Moms congregating in groups at parks, breastfeeding support groups, and cafes often find themselves trading stories about “Mommy brain.” You know, B.B. (before baby) you were a high-ranking partner at a law firm and now you can’t remember where you stashed your favorite nursing bra. B.B. you aced calculus and now you stare blankly at a restaurant receipt, trying to remember how to calculate a tip. B.B. you never missed an appointment, but now you’ve rescheduled your haircut twice because it’s not like you were actually doing anything important, but somehow you managed to forget the only hour you’ve had to yourself in the last three weeks…twice.
You know how most of the time changes like these can go unnoticed, but every once in a while a ghost of your former self comes out to haunt you? That happened to me the other day. I was going through all my various 3-ring binders that I keep music in. Rather than having any sort of logical system (an idea I’d love to bring about but never have), my music binders tend to represent me at various stages in my life.
So I pulled out the binder I used the last time I performed live in a singing/guitar duo. I have no trouble remembering that time: I was hugely pregnant the last time we performed. My singing partner at the time and I had discovered that by random chance, we’d been born in the same town, so we named our little band after the town. I truly meant to get back to performing after the birth, but at 7 months pregnant, I was swollen up so much that my hands had gone into full-blown carpal tunnel syndrome (which my physician assured me would go away after birth, ha ha ha). Somehow, that return to performing never happened, and now that baby I was pregnant with is fifteen years old.
How did that happen? Mommy brain…
Anyway, here I was opening this binder, which was a little snapshot of who I was then, more than fifteen years ago. I was charmed by our playlist, which included a couple of my favorite Disney songs (“Everybody wants to be a cat” and “Cruella deVille”).
But here’s where my realization about Mommy brain came in: Each sheet had the words printed out, and some notes about how we were performing, but no chords. I rifled through the binder, amazed. Did I really perform without the chords written out?
Yes, apparently I did.
I’m in the midst of getting my song-singing chops back, fifteen years on with two kids, carpal tunnel surgery, and the painful process of creating new guitar calluses behind me. The lime green skirt is long gone, along with any expectation that I will ever again fit into a miniskirt, or dare to think I look good in one.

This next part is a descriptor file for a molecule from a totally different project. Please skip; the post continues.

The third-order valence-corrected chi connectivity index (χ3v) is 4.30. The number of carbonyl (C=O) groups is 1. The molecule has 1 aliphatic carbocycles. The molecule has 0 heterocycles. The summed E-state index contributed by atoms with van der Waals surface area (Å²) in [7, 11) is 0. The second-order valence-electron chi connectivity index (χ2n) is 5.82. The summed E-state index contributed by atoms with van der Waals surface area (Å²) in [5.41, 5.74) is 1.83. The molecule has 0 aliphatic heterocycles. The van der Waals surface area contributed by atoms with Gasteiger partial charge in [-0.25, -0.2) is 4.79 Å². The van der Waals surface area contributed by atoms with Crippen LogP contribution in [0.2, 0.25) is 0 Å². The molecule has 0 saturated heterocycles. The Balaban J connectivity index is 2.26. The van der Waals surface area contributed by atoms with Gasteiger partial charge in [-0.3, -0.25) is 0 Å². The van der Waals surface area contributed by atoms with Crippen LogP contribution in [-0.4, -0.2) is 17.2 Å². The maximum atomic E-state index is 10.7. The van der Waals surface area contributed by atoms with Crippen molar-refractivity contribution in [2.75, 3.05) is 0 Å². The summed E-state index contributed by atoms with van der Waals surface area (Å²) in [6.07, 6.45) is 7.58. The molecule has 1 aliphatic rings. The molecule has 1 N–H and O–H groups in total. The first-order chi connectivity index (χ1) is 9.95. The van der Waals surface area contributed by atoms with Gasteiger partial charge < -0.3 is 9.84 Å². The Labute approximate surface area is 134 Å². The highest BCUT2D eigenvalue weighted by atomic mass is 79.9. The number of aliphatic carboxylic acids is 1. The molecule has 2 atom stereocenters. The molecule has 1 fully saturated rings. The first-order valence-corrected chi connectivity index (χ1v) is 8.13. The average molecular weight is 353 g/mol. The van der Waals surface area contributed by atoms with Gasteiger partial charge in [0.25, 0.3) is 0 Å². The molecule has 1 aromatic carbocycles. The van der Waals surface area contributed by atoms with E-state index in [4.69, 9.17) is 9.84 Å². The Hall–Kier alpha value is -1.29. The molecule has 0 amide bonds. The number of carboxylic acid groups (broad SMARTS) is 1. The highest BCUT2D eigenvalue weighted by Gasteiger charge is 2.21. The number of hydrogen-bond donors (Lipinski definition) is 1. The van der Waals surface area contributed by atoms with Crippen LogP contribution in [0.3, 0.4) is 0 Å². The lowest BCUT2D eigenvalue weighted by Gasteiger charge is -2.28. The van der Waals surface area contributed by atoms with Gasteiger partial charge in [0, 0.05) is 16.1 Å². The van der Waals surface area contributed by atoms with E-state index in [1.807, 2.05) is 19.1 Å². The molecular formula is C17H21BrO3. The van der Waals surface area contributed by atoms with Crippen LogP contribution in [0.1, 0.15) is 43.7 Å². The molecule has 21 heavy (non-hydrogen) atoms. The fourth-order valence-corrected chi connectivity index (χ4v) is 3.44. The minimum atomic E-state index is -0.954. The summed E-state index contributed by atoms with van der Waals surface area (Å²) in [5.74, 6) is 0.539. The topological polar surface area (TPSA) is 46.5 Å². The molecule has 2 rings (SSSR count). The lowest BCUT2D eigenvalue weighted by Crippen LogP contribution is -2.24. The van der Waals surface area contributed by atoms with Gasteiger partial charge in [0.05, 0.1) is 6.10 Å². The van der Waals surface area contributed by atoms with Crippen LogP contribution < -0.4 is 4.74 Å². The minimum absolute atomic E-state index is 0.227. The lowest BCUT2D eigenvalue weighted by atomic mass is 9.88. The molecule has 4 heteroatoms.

But it’s hard to see that despite what research might say, Mommy brain in my case is real: I really did perform without chords when last I performed. And when I was twenty and singing out on that patio, I apparently had memorized the words as well.
The best wisdom I have read about aging is that it’s important to remember that along with what we lose (chord progressions, words, our favorite nursing bra), we gain (insight, perspective, depth of understanding, appreciation for clothing that stretches and hides).
But when these occasional reminders come about, I can’t help but be a little sad for my loss. I used to be able to perform without chord progressions in my book. I used to be able to perform…without a book at all. I was good at calculus. (If Mommy brain hasn’t ruined me completely, I seem to remember I got an A+.) I did manage to hold everything important in my life inside my physical brain, before Evernote, cellphones, and even Google.
Now there seems to be so much—two kids’ schedules, a whole family’s needs—that I can’t stuff it all in there.
I just hope that when I get back out there with my new singing partner (who, as far as I know, wasn’t born in the same town I was), people will forgive us. Here we are, two post-baby moms, hers out of the house and mine plummeting headlong toward that end, making music and loving it.
If nothing else, give us a little applause for getting up there.
In spite of Mommy brain, we managed to find our car keys.